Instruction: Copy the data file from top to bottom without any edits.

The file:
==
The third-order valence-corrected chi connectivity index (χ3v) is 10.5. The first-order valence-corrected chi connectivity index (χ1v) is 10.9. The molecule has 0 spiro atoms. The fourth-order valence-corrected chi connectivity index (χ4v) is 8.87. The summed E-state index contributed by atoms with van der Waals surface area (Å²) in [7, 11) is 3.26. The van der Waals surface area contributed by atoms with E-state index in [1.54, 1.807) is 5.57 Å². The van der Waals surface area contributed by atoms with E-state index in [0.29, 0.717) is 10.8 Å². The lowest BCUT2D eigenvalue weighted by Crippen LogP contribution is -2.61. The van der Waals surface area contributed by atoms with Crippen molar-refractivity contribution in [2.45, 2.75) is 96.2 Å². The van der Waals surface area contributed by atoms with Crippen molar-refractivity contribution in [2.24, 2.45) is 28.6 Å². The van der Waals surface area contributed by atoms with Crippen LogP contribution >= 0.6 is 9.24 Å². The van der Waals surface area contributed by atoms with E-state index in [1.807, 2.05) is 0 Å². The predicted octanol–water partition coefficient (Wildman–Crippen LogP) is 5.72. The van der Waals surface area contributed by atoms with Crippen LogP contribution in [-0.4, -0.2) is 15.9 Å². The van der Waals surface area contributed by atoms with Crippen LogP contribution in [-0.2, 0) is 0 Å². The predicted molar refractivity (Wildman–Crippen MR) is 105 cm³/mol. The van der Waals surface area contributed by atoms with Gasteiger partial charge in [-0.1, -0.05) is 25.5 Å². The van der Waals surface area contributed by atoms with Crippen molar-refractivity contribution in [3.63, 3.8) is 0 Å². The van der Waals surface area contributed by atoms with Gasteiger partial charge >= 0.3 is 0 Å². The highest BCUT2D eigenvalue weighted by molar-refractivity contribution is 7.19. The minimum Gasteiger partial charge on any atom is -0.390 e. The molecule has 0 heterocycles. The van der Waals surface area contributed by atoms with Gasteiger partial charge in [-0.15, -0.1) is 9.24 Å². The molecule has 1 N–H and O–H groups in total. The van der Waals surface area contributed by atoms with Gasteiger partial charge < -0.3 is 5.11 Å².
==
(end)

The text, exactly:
The third-order valence-corrected chi connectivity index (χ3v) is 10.5. The first-order valence-corrected chi connectivity index (χ1v) is 10.9. The molecule has 0 spiro atoms. The fourth-order valence-corrected chi connectivity index (χ4v) is 8.87. The summed E-state index contributed by atoms with van der Waals surface area (Å²) in [7, 11) is 3.26. The van der Waals surface area contributed by atoms with E-state index in [1.54, 1.807) is 5.57 Å². The van der Waals surface area contributed by atoms with E-state index in [0.29, 0.717) is 10.8 Å². The lowest BCUT2D eigenvalue weighted by Crippen LogP contribution is -2.61. The van der Waals surface area contributed by atoms with Crippen molar-refractivity contribution in [2.45, 2.75) is 96.2 Å². The van der Waals surface area contributed by atoms with Crippen molar-refractivity contribution in [2.24, 2.45) is 28.6 Å². The van der Waals surface area contributed by atoms with Crippen LogP contribution >= 0.6 is 9.24 Å². The van der Waals surface area contributed by atoms with E-state index in [1.807, 2.05) is 0 Å². The predicted octanol–water partition coefficient (Wildman–Crippen LogP) is 5.72. The van der Waals surface area contributed by atoms with Crippen LogP contribution in [-0.4, -0.2) is 15.9 Å². The van der Waals surface area contributed by atoms with Crippen LogP contribution in [-0.2, 0) is 0 Å². The predicted molar refractivity (Wildman–Crippen MR) is 105 cm³/mol. The van der Waals surface area contributed by atoms with Gasteiger partial charge in [-0.1, -0.05) is 25.5 Å². The van der Waals surface area contributed by atoms with Crippen molar-refractivity contribution in [3.63, 3.8) is 0 Å². The van der Waals surface area contributed by atoms with Gasteiger partial charge >= 0.3 is 0 Å². The highest BCUT2D eigenvalue weighted by molar-refractivity contribution is 7.19. The minimum Gasteiger partial charge on any atom is -0.390 e. The molecule has 0 heterocycles. The van der Waals surface area contributed by atoms with Gasteiger partial charge in [-0.15, -0.1) is 9.24 Å². The molecule has 1 N–H and O–H groups in total. The van der Waals surface area contributed by atoms with Gasteiger partial charge < -0.3 is 5.11 Å².